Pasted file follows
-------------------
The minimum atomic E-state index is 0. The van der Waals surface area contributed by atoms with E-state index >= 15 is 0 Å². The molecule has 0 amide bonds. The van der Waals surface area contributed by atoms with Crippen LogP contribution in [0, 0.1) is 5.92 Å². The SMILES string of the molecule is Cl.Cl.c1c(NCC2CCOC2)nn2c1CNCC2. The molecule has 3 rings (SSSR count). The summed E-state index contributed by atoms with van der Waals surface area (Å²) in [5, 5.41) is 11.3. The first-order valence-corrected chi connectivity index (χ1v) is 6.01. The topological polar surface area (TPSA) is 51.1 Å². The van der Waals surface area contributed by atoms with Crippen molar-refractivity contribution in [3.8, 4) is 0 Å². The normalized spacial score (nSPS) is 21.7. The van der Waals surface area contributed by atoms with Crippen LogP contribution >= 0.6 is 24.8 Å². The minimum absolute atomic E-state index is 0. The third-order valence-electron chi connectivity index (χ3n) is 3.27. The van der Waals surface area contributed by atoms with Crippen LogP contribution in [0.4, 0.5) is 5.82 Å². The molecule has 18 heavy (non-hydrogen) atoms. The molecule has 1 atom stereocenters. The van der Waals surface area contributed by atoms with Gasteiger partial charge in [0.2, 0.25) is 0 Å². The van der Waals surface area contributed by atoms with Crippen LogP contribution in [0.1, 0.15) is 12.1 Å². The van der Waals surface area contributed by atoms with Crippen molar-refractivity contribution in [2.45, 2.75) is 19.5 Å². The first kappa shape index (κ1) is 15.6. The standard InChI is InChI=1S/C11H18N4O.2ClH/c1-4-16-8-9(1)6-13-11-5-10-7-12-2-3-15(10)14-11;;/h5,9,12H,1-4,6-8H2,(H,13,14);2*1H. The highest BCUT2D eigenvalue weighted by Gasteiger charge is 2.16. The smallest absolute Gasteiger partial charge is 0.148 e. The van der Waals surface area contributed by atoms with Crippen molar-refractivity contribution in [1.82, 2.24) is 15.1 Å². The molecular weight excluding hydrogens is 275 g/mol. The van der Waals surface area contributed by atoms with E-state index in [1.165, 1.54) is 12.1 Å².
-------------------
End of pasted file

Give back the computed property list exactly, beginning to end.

The minimum atomic E-state index is 0. The van der Waals surface area contributed by atoms with E-state index >= 15 is 0 Å². The molecule has 0 amide bonds. The van der Waals surface area contributed by atoms with Crippen LogP contribution in [0, 0.1) is 5.92 Å². The SMILES string of the molecule is Cl.Cl.c1c(NCC2CCOC2)nn2c1CNCC2. The molecule has 3 rings (SSSR count). The summed E-state index contributed by atoms with van der Waals surface area (Å²) in [5, 5.41) is 11.3. The first-order valence-corrected chi connectivity index (χ1v) is 6.01. The topological polar surface area (TPSA) is 51.1 Å². The van der Waals surface area contributed by atoms with Crippen molar-refractivity contribution in [3.8, 4) is 0 Å². The normalized spacial score (nSPS) is 21.7. The van der Waals surface area contributed by atoms with Crippen LogP contribution >= 0.6 is 24.8 Å². The minimum absolute atomic E-state index is 0. The third-order valence-electron chi connectivity index (χ3n) is 3.27. The van der Waals surface area contributed by atoms with Crippen LogP contribution in [0.4, 0.5) is 5.82 Å². The molecule has 18 heavy (non-hydrogen) atoms. The molecule has 1 atom stereocenters. The van der Waals surface area contributed by atoms with Gasteiger partial charge in [0.2, 0.25) is 0 Å². The van der Waals surface area contributed by atoms with Crippen LogP contribution in [0.1, 0.15) is 12.1 Å². The van der Waals surface area contributed by atoms with Crippen molar-refractivity contribution in [2.45, 2.75) is 19.5 Å². The first kappa shape index (κ1) is 15.6. The standard InChI is InChI=1S/C11H18N4O.2ClH/c1-4-16-8-9(1)6-13-11-5-10-7-12-2-3-15(10)14-11;;/h5,9,12H,1-4,6-8H2,(H,13,14);2*1H. The highest BCUT2D eigenvalue weighted by Gasteiger charge is 2.16. The smallest absolute Gasteiger partial charge is 0.148 e. The van der Waals surface area contributed by atoms with Crippen molar-refractivity contribution in [1.82, 2.24) is 15.1 Å². The molecular weight excluding hydrogens is 275 g/mol. The van der Waals surface area contributed by atoms with E-state index in [1.165, 1.54) is 12.1 Å².